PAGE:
Trustees to study water and sewer rate plans
By Lisa Brody
Bloomfield Township Trustees, at their meeting on Monday, February 14, reviewed and discussed a new water and sewer financial plan and considered rate options and impacts following a study session, which will next be presented to residents at a town hall on March 9, and further discussed and voted on by trustees at their meeting on April 11.
Olivia Olsztyn-Budry, engineering and environmental services director, explained that over the past several months, Raftelis has been working with the township in developing the water and sewer financial plan and considering rate options and impacts. She said operating expenses include the costs for the purchase of water from Southeast Oakland County Water Authority (SOCWA) and the purchase of sewage conveyance and treatment in the Evergreen Farmington Sewage Drain (EFSD) by the Oakland County Water Resource Commissioner's Office (WRC). Operating expenses also include the local township costs such as personnel costs, repair and maintenance, and many others. Water usage in the township has declining.
Collin Drat of Raftelis said the financial plan includes determining the revenue needed by considering projected operating expenses, capital needs, cash flow forecasts and reserves for financial sustainability. Previous to the water and and sewer rate study, the township considered the financial requirements for calculating the rates on an annual basis. The plan also considers the estimated water purchase from SOCWA.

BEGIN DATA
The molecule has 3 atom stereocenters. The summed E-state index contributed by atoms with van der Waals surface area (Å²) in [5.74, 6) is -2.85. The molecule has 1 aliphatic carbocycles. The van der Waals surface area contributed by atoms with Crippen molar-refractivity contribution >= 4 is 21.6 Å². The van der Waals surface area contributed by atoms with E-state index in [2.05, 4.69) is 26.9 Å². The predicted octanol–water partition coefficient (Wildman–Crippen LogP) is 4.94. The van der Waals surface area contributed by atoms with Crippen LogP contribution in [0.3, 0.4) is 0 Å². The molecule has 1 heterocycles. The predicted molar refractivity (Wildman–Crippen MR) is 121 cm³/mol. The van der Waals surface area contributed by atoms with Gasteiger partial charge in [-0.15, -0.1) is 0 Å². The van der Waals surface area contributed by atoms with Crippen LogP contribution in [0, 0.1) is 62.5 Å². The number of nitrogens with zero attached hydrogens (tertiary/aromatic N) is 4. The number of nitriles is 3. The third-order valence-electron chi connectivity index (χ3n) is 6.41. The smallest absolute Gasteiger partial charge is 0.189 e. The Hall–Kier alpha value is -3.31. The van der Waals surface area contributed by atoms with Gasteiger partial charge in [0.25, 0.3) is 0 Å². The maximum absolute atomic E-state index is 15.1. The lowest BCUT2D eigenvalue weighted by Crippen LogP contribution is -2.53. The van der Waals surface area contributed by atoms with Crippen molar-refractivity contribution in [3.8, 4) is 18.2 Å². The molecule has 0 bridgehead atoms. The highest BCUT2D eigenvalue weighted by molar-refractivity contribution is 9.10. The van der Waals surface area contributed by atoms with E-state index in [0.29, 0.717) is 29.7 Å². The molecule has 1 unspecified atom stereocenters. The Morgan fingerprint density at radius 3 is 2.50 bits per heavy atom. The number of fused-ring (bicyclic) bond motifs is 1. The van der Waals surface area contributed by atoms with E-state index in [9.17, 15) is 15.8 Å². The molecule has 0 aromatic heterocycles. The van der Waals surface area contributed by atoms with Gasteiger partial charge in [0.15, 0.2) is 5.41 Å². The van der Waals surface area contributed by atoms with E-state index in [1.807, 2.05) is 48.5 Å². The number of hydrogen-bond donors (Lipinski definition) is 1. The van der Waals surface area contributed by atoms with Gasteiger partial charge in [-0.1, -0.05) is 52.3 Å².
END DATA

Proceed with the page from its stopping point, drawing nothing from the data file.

“The objective is to determine the level of revenue needed, and to look at all revenue forms as the basis for rate calculation for fiscal year 23,” he said.
Drat explained the township currently has fixed charges: there is the debt charge per residential equivalent unit, called REU based on usage; and the readiness to serve (RTS) per customer, which is a flat rate charged regardless of size. There is also a volume charge, which is the same charge per 1,000 gallons. Eighty-seven percent of the water and sewer customers are single family residential. About 51 percent of the total residential and commercial water and sewer customers use 20 units (20,000 gallons) or less per quarter. About 79 percent of the total residential and commercial water and sewer customers use 40 units (40,000 gallons) per quarter or less.
The choices before trustees are one, to consolidate RTS and Debt Charges (REU) into a single charge based on customer meter size; two, apply fixed charges to secondary irrigation meters, of which about 3,000 water customers currently have. The current rate structure does not apply any fixed charges to the secondary irrigation meter;. The third option is to maintain uniform volume charges for the quarterly billing schedule rather than to switch to monthly billing.
Trustee Neal Barnett said he was looking for “stability for the system, and to have money in case we have emergencies, as well as equitable charges for our residents. Adding a secondary meter charge is probably a good idea. Down the road, it's probably a good idea to consider a monthly bill.”
Treasurer Brian Kepes said he felt plan 1B “provides the best for everyone, funds the system and provides the consistency we need.”
“This is really a discussion about equity versus predictability and stability,” said trustee Michael Schostak. “Currently, 75 percent of our costs are fixed. Equity comes from usage.”
“This is drastic. We are not going to make everyone happy, but we don't want to hurt anyone,” said supervisor Dani Walsh.